In a provocative public speech on Friday, Tokayev claimed that the unrest, which began earlier this week amid protests against rising fuel prices, had been orchestrated by well-trained “terrorist bandits” both inside than outside the country.
Kazakh state media reported on Friday that 18 security personnel and 26 “armed criminals” were killed in violent protests.
More than 3,800 people have been arrested so far, Kazakh state media reported on Friday, citing the country’s interior ministry. More than 100 people have been arrested while carrying out “terrorist actions”, state media added.
In Almaty, the country’s largest city, several bullet-riddled corpses lay in the streets and the air was repeatedly filled with gunfire, according to a local reporter.
An internet outage has destroyed ATMs and at least one gun store appears to have been ransacked, said the reporter, whom CNN has agreed not to name out of fear for their safety.
Tokayev said the situation had “stabilized” in Almaty and that “the establishment of a state of emergency is working.”
“But terrorists continue to damage public and private property and use weapons against citizens,” he said. “I ordered the police and the army to open fire to kill without warning.”
Tokayev doubled down on this rhetoric on Twitter later, writing that 20,000 “gangsters and terrorists” were involved in at least “six waves of bombings” in Almaty this week and added: “No talks with terrorists, we must kill them.”
The government controls the center of Almaty near the president’s residence and the mayor’s office, and three large military checkpoints have been set up, the reporter told CNN. If anyone approaches the checkpoints, the military forces fire in the air. It is not clear whether they are firing live ammunition or rubber bullets, the reporter said.
Tokayev’s speech attempted to undermine the narrative that the protests were the product of popular unrest that became increasingly destructive and deadly. He said the violence was the product of a well-organized enemy, armed with sleeper cells carrying out “terrorist attacks” and “specialists trained in ideological sabotage, skillfully using disinformation or” forgery “and capable of manipulating it. people’s mood “.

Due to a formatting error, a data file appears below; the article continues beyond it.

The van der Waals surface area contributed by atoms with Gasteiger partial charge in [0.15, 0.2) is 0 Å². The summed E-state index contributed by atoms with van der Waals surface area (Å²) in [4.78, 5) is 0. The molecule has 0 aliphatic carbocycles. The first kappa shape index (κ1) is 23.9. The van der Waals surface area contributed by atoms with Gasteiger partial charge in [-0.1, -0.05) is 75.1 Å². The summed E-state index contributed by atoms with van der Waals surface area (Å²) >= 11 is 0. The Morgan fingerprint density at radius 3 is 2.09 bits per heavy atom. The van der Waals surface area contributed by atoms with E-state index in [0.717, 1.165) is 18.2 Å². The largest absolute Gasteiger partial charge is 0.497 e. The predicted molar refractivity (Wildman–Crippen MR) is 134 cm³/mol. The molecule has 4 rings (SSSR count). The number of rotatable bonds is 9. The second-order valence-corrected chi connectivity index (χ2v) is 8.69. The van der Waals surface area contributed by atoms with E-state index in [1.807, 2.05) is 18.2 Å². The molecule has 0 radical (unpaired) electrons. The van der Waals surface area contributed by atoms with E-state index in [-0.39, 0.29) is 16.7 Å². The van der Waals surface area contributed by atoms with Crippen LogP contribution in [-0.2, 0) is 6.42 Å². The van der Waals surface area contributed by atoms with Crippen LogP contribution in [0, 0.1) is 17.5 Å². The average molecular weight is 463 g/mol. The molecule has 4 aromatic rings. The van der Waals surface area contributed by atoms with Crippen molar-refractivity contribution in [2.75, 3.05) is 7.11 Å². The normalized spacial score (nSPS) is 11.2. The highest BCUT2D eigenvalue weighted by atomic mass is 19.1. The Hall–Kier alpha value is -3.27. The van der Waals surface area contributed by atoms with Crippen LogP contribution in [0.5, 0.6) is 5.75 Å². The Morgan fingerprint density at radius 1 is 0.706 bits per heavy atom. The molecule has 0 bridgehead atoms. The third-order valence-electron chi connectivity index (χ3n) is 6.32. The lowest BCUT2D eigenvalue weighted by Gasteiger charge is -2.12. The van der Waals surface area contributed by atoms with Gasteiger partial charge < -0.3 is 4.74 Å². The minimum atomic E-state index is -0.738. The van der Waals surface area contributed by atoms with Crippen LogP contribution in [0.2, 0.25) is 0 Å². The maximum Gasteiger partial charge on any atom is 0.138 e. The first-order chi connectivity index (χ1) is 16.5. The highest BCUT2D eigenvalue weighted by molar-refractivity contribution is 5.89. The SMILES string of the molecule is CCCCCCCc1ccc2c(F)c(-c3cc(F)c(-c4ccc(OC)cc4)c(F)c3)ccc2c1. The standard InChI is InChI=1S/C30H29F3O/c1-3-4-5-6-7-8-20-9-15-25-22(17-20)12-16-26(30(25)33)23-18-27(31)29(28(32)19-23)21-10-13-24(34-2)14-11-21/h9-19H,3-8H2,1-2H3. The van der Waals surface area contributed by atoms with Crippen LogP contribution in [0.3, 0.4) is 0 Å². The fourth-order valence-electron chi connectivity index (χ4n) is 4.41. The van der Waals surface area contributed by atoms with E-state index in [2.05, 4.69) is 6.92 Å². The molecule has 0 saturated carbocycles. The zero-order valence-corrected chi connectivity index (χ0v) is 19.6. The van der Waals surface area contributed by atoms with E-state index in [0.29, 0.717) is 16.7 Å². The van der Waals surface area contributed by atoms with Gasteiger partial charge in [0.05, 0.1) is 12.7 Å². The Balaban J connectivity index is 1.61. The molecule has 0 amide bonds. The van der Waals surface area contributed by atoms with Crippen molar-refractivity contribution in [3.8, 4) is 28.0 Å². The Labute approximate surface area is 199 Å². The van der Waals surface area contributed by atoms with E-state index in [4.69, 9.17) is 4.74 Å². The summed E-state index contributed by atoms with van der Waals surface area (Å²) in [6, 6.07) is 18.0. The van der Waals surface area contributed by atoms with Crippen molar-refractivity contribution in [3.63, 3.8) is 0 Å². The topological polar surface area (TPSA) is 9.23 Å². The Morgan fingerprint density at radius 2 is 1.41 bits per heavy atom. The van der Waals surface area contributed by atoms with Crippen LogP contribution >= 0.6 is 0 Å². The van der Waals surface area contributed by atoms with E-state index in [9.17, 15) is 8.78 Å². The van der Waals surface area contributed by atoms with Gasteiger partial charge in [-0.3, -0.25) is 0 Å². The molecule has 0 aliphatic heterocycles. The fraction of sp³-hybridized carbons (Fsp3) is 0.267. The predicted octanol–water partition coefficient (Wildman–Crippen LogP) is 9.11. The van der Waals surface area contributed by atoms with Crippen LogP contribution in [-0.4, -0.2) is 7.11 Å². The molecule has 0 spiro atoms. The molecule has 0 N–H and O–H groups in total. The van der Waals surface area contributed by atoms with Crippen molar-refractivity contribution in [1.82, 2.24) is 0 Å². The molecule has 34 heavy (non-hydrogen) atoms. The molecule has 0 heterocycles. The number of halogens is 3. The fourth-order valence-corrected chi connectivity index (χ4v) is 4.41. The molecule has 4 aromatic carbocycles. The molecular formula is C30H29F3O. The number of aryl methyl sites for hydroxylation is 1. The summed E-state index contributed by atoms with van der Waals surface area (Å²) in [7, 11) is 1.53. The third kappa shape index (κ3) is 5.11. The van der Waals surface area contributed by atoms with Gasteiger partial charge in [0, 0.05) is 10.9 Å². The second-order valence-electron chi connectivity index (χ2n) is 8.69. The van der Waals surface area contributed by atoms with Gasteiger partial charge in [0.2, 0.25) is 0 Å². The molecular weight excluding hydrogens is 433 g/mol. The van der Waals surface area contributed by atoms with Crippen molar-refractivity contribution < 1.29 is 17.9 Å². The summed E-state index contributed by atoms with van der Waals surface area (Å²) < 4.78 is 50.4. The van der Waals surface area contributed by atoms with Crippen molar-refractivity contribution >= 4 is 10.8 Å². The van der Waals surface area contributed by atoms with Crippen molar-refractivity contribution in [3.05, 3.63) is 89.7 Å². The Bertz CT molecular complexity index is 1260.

“Their actions showed the presence of a clear plan of attacks against military, administrative and social installations in almost all areas, coherent coordination of actions, high combat readiness and bestial cruelty,” Tokayev said. “They must be destroyed.”
However, several protesters who spoke to international media rejected this characterization.
“We are neither thugs nor terrorists,” said one woman. “The only thing that flourishes here is corruption”
Another man told CNN that people “want the truth,” adding, “The government is rich, but all of these people here have loans to pay. We have our pain and we want to share it.
The protests are the biggest challenge to date for the autocratic regime, with initial public anger over rising fuel prices spreading to wider discontent with the government over corruption, living standards, poverty and unemployment in the oil-rich nation – all of which has been exacerbated by the Covid-19 pandemic, experts say.
Almaty International Airport will be closed until January 9, the Kazakh Ministry of Industry and Infrastructure Development of the Republic of Kazakhstan said, according to the public broadcaster Khabar 24. More than 20 international flights have so far reached have now been canceled.
Flights to and from the capital, Nursultan, have been resumed, Khabar 24 reported.